However, he is well aware that sales will fade along with the temperatures. “In winter sales will drop off a lot, so we might find we have a bit too much stock. It’s difficult to judge exactly how this store will do because it’s very weather orientated.”

Whatever happens, Daniel will be ready for it, thanks to his bean-counting background. He worked as an accountant for eight years before growing restless and moving into retail, but his knack for number crunching is helping him to manage finances at The Sands store. “I try to work out the worst-case scenario, so that there aren’t any nasty surprises further down the line,” he says. “You spend the first six to 12 months losing on a store, but that’s just how business works. It’s naïve to expect that you will make a profit in the first year, but if you plan for a loss you can manage it, whereas if you plan to make a profit and you don’t, then you’re in trouble.”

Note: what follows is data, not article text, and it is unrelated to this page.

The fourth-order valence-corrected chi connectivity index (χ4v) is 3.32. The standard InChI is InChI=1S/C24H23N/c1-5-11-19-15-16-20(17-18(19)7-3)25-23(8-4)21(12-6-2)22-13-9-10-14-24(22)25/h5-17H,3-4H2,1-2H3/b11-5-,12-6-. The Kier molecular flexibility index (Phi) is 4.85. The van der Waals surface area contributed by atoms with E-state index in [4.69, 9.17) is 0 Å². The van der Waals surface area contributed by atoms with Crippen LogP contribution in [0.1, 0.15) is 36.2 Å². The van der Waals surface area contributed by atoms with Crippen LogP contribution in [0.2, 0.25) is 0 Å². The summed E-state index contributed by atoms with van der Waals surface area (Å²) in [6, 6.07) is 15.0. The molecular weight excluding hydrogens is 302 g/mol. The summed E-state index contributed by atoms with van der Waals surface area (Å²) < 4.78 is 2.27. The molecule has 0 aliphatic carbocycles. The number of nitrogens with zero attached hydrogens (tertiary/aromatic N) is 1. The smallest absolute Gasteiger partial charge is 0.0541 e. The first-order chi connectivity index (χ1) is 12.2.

Diverse demands

In addition to adjusting to the store’s seasonality, Daniel also has to ensure that the store meets the needs of an entirely new client base. “There’s a different mix of customers here compared with our other stores,” he claims. “In Northstead, which is on an estate, we sell six sacks of potatoes in a week, whereas here we’ll only get through one.”

But while potatoes aren’t big sellers at The Sands unit, the store’s upmarket food-to-go products are going down a storm. “The apartments within the complex tend to be holiday lets. They are inhabited by affluent consumers who are willing to spend money on high-end foods, so we sell more premium products here. We also get a lot of foreign students on school trips who buy this type of product.”